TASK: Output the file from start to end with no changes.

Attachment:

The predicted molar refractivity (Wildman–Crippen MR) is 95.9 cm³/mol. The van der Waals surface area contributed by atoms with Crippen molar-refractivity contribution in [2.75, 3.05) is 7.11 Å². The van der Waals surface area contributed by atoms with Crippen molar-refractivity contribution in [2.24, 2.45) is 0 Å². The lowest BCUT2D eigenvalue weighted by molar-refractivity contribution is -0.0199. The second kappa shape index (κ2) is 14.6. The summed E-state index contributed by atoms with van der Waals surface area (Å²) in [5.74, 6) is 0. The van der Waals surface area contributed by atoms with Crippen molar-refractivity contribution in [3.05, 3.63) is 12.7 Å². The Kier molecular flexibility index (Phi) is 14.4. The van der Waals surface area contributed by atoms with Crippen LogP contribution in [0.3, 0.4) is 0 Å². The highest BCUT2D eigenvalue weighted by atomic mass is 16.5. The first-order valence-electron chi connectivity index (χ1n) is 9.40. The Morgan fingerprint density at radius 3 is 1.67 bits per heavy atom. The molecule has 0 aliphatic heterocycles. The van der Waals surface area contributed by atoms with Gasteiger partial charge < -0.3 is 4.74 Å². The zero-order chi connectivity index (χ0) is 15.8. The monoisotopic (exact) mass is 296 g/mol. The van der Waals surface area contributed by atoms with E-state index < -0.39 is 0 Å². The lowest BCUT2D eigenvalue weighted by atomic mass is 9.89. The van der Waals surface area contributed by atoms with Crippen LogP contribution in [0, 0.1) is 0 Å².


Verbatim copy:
The predicted molar refractivity (Wildman–Crippen MR) is 95.9 cm³/mol. The van der Waals surface area contributed by atoms with Crippen molar-refractivity contribution in [2.75, 3.05) is 7.11 Å². The van der Waals surface area contributed by atoms with Crippen molar-refractivity contribution in [2.24, 2.45) is 0 Å². The lowest BCUT2D eigenvalue weighted by molar-refractivity contribution is -0.0199. The second kappa shape index (κ2) is 14.6. The summed E-state index contributed by atoms with van der Waals surface area (Å²) in [5.74, 6) is 0. The van der Waals surface area contributed by atoms with Crippen molar-refractivity contribution in [3.05, 3.63) is 12.7 Å². The Kier molecular flexibility index (Phi) is 14.4. The van der Waals surface area contributed by atoms with Crippen LogP contribution in [0.3, 0.4) is 0 Å². The highest BCUT2D eigenvalue weighted by atomic mass is 16.5. The first-order valence-electron chi connectivity index (χ1n) is 9.40. The Morgan fingerprint density at radius 3 is 1.67 bits per heavy atom. The molecule has 0 aliphatic heterocycles. The van der Waals surface area contributed by atoms with Gasteiger partial charge < -0.3 is 4.74 Å². The zero-order chi connectivity index (χ0) is 15.8. The monoisotopic (exact) mass is 296 g/mol. The van der Waals surface area contributed by atoms with E-state index < -0.39 is 0 Å². The lowest BCUT2D eigenvalue weighted by atomic mass is 9.89. The van der Waals surface area contributed by atoms with Crippen LogP contribution in [0, 0.1) is 0 Å².